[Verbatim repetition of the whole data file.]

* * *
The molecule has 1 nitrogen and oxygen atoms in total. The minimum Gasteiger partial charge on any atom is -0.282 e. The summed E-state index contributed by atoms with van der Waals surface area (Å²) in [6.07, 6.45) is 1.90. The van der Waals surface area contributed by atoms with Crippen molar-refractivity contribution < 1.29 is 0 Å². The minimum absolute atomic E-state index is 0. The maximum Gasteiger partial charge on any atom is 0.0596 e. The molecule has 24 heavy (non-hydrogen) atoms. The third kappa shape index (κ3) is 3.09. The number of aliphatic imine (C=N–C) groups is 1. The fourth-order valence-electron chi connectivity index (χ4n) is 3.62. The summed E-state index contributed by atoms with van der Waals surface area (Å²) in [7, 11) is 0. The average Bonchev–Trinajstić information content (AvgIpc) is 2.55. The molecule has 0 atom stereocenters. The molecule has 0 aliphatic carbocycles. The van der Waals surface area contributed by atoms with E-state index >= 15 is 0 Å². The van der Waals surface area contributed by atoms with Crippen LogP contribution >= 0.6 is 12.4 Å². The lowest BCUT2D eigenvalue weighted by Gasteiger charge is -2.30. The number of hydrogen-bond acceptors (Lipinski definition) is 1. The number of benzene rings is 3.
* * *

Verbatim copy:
The molecule has 1 nitrogen and oxygen atoms in total. The minimum Gasteiger partial charge on any atom is -0.282 e. The summed E-state index contributed by atoms with van der Waals surface area (Å²) in [6.07, 6.45) is 1.90. The van der Waals surface area contributed by atoms with Crippen molar-refractivity contribution < 1.29 is 0 Å². The minimum absolute atomic E-state index is 0. The maximum Gasteiger partial charge on any atom is 0.0596 e. The molecule has 24 heavy (non-hydrogen) atoms. The third kappa shape index (κ3) is 3.09. The number of aliphatic imine (C=N–C) groups is 1. The fourth-order valence-electron chi connectivity index (χ4n) is 3.62. The summed E-state index contributed by atoms with van der Waals surface area (Å²) in [7, 11) is 0. The average Bonchev–Trinajstić information content (AvgIpc) is 2.55. The molecule has 0 atom stereocenters. The molecule has 0 aliphatic carbocycles. The van der Waals surface area contributed by atoms with E-state index >= 15 is 0 Å². The van der Waals surface area contributed by atoms with Crippen LogP contribution >= 0.6 is 12.4 Å². The lowest BCUT2D eigenvalue weighted by Gasteiger charge is -2.30. The number of hydrogen-bond acceptors (Lipinski definition) is 1. The number of benzene rings is 3.